Beans, greens and cornbread
Spinach enchiladas with rice and beans
Here’s my shopping list:
1 lb. bulk oats — $2
1 apple — $0.40
20 bulk raw almonds — $0.87
10 dried bulk apricots — $0.57
1 package firm organic tofu — $2.45
6 whole wheat tortillas — $2.69
1 quart almond milk — $4.25
1 package farfalloni pasta — $3.27
2 lbs. kale — $6
1 lb. bulk mushrooms — $5
2 cans cannellini beans — $2
2 heads lettuce — $4
2 heads broccoli, with stems — $3.75
1 large potato — $0.90
1 lb. bulk pinto beans — $3.58
2 cups bulk corn meal — $3.22
2 heads spinach — $2.87
1 lb. bulk rice — $2.25
1 lb. tomatoes — $3.25
1 cucumber — $1.83
1 red onion — $0.87
1 bell pepper — $2
Feeding two people for what would amount to a little over $200 a month is an interesting idea to me, and definitely a quick way to pay off any major debts you want to get rid of. But if I had the chance to do it again I probably wouldn’t. It’s actually amazing the flexibility and flavor that just an additional $20 a week spent on groceries affords. Still, it was interesting to see what I could manage to do without drastically changing our diets or going hungry.
A few things to keep in mind if you want to see how little you can spend at the grocery store.
1. Fresh Vegetables Are Your Friends
Variety is the spice of life, and there’s no better way to add variety to your diet than to buy seasonal produce, which is typically cheaper than out-of-season items shipped in from other parts of the world. It’s also a great way to experiment with new recipes and ingredients. Plus, all that roughage can help fill you up, as can the big shot of nutrients fresh veggies provide.
2. Protein & The Basics
If you want to save a ton of money, you’re going to need to rely on basics like legumes and rice that will give you the most nutritional bang for your buck, especially when it comes to protein. Animal proteins are just significantly more expensive.
3. Take Advantage of Coupons & Discounts
I wasn’t able to use coupons for my experiment because they were all for prepared or packaged foods the week I did this. That said, some planning ahead and stocking up on staples with a good shelf life can save you a bundle.
4. Buy in Bulk
Not only are you able to get the exact amount you need, thus cutting down on possible waste, you’re also not paying for the packaging and marketing of that product, so the per unit cost is always less.
So, you’ve decided to buy a home. Congratulations, you’re leaving the world of renting behind and investing in an asset you’ll come to cherish. But before you start researching homes, you’ll want to make sure your finances are in tip-top shape. After all, it’s next-to-impossible to pay for a home if your credit is in the gutter and/or you can’t afford a down payment. With those factors in mind, here’s a financial to-do list that will make the home-buying process easier.
If you’ve spent the past few years bouncing from job to job, now’s the time to look for something more permanent. The reason: Changing jobs, especially at the last minute between the time a loan is approved and the close of escrow, can kill the deal, according to Joe Parsons, senior loan officer with PFS Funding in Dublin, California. Lenders always perform a verbal verification of employment within 24 hours of funding a loan, so the last thing you want to do is change your employment status and wreck your chances of having it go through.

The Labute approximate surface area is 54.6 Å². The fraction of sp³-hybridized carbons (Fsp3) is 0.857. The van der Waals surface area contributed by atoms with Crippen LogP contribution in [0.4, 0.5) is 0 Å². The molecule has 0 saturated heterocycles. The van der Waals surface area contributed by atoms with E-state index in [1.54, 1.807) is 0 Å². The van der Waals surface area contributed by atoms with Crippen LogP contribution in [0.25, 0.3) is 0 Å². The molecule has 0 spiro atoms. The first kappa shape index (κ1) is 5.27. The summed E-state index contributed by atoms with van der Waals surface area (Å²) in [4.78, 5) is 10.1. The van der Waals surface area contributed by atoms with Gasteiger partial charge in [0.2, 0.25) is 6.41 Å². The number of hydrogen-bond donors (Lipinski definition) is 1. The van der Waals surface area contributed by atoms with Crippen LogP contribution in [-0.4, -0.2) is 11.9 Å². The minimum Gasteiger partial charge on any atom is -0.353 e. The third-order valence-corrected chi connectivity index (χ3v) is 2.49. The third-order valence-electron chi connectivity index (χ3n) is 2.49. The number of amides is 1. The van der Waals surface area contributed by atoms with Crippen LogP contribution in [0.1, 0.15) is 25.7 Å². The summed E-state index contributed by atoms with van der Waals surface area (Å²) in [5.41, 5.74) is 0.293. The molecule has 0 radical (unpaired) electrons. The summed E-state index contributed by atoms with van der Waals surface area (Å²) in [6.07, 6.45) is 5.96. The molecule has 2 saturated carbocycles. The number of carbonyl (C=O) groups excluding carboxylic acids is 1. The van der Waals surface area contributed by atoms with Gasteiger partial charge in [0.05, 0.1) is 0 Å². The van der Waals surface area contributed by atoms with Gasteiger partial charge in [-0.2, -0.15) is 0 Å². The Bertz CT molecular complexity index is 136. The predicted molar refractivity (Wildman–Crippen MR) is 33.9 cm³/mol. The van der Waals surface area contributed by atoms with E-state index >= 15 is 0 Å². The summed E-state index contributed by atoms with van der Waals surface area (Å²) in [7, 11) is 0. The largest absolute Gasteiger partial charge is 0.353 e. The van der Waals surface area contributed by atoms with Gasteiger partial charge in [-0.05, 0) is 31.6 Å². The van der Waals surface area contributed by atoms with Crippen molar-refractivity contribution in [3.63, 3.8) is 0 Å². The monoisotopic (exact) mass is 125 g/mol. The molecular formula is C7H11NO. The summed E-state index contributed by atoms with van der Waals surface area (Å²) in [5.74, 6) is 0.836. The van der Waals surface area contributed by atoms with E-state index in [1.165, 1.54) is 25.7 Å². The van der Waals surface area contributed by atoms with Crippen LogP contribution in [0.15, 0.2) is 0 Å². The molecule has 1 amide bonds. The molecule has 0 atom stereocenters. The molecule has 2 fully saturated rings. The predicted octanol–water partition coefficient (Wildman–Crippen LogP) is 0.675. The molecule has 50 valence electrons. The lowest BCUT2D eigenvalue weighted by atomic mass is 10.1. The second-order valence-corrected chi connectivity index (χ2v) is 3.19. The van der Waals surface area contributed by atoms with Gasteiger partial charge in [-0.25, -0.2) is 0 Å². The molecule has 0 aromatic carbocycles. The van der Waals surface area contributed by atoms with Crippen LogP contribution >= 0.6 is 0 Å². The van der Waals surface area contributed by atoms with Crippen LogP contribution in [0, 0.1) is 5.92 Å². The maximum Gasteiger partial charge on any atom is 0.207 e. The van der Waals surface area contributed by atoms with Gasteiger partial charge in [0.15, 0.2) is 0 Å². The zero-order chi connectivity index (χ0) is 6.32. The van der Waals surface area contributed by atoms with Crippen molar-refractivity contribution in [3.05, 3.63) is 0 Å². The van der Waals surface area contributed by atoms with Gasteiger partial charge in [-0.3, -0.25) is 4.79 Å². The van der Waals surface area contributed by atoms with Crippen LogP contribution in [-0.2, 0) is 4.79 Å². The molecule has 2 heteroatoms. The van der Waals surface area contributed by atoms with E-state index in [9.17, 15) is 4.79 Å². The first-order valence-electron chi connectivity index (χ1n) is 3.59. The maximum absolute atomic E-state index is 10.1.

Every would-be homeowner should understand their debt-to-income ratio, or DTI, which has gross monthly income on one side and total debt on the other, Parsons said. Whether you owe money on taxes or a credit card balance, it’s important to see the big picture. DTI can affect borrowers’ ability to get approval for loans if their debt outweighs the money coming in. And, in some cases, a lender may say that in order to approve the loan, you’ll need to work on clearing your debt or even close an account. (You can learn how closing a credit account impacts your credit score here.)
Knowing your debt-to-income ratio is one thing, improving it is another. If you crunched the numbers and don’t like the result, you’ll need to make changes, Parsons said. That may mean putting your credit cards on ice, learning the difference between wants and needs, and sticking to a budget to help prevent overspending. Not only will your credit improve over time, your DTI will look a lot better — to you and your lender.
A recent change to Fannie Mae’s automated underwriting system on June 25 means trended credit card data plays a bigger role in mortgage approval. The new data shows not just your loan balance but whether you’ve made payments on time. So, if you’re known to slack on paying your bills, work on breaking the habit. You want to be considered a “transactor” — a borrower who pays their balances in full every month — not a revolver, who carries a balance.
When considering a new line of credit, it’s important to know where your credit stands so you don’t find any surprises that throw a wrench in the loan-approval process, Heather McRae, senior loan officer with Chicago Financial Services, said via email. Your credit score helps determine your eligibility for various rates, so if you need to improve it, you’ll want to know sooner than later. (You can view two of your free credit scores, updated monthly, on Credit.com.)